IHS Markit flash PMI survey data indicate further strong job gains in June.
Forward-looking indicators suggest downside risk to future hiring trend.
IHS Markit's PMI surveys signal another bumper month of employment growth in June. The flash survey results, which are based on approximately 85% of usual replies received in any given month, showed employment rising robustly at the end of the second quarter. The weighted index of manufacturing and service sector job creation registered 53.4, remaining well above the 50.0 level which is the neutral cut-off point between expansion and contraction. At this level, the survey employment gauge is historically consistent with non-farm payrolls rising by 190k at the end of the second quarter.
Official non-farm payroll data are released on 6th July, and are typically one of the most market-moving numbers in the trading calendar. While a high standard error 1 in the official data means forecasting the precise numbers is far from straightforward, the PMI series exhibits a strong correlation with the official data which can add significantly to estimations of upcoming umbers.
Since the IHS Markit PMI data were first available in 2009, covering business trends in both manufacturing and services, the survey indicator of total employment has exhibited an adjusted r-square of 0.894 in an OLS regression with non-farm payrolls. The correlation between the PMI employment index and non-farm payrolls is 95%2.
Over the course of 2017, a PMI-based regression predicted an average non-farm payroll gain of 182k, which is exactly in line with the current estimates from the Bureau of Labor Statistics. For the first five months of 2018, the PMI has pointed to an average 219k gain, which is slightly above the current BLS estimate of 199k, suggesting the latter may get revised higher.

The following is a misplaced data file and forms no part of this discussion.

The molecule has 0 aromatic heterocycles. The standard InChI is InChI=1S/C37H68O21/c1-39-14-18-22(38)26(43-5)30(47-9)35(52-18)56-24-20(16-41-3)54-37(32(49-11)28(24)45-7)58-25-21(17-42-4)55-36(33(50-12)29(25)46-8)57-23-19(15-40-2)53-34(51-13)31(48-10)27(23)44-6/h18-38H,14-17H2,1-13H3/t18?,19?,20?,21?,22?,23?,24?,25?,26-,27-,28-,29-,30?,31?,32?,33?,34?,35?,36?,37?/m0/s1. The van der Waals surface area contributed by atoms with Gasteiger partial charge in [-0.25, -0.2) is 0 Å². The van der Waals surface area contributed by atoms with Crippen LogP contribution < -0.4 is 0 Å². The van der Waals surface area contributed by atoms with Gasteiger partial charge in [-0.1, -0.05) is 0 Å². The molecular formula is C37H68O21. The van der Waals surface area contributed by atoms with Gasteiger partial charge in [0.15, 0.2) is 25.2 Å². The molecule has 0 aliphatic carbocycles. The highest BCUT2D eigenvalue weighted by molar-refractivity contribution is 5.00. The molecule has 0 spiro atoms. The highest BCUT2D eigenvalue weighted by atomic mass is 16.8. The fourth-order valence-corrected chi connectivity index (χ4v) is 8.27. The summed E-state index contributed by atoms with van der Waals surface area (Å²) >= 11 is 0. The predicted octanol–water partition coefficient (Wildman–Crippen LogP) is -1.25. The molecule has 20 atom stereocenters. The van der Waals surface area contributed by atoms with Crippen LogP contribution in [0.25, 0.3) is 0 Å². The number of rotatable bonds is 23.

However, while the payroll gain indicated by PMI data remained strong in June, it was nevertheless the weakest recorded for a year, suggesting some pull back in recruitment compared to prior months. Furthermore, other indices from the PMI survey hint at a possible further slowdown in hiring in coming months.
First, new orders growth weakened to the slowest seen so far this year, and in the factory sector have even dropped behind output growth for the first time this year. With output growing faster than order books, production capacity may be reined-in in coming months unless demand revives.
Second, firms' expectations of future output growth slipped to the lowest since January. If output expectations have fallen, it's likely that hiring intentions have likewise cooled.
1 The confidence interval for the monthly change in total non-farm employment from the establishment survey is on the order of plus or minus 115,000. See BLS overview for more information.
2 We use a three-month centered moving average of the non-farm payroll data in these comparisons to remove some of the volatility in the official data.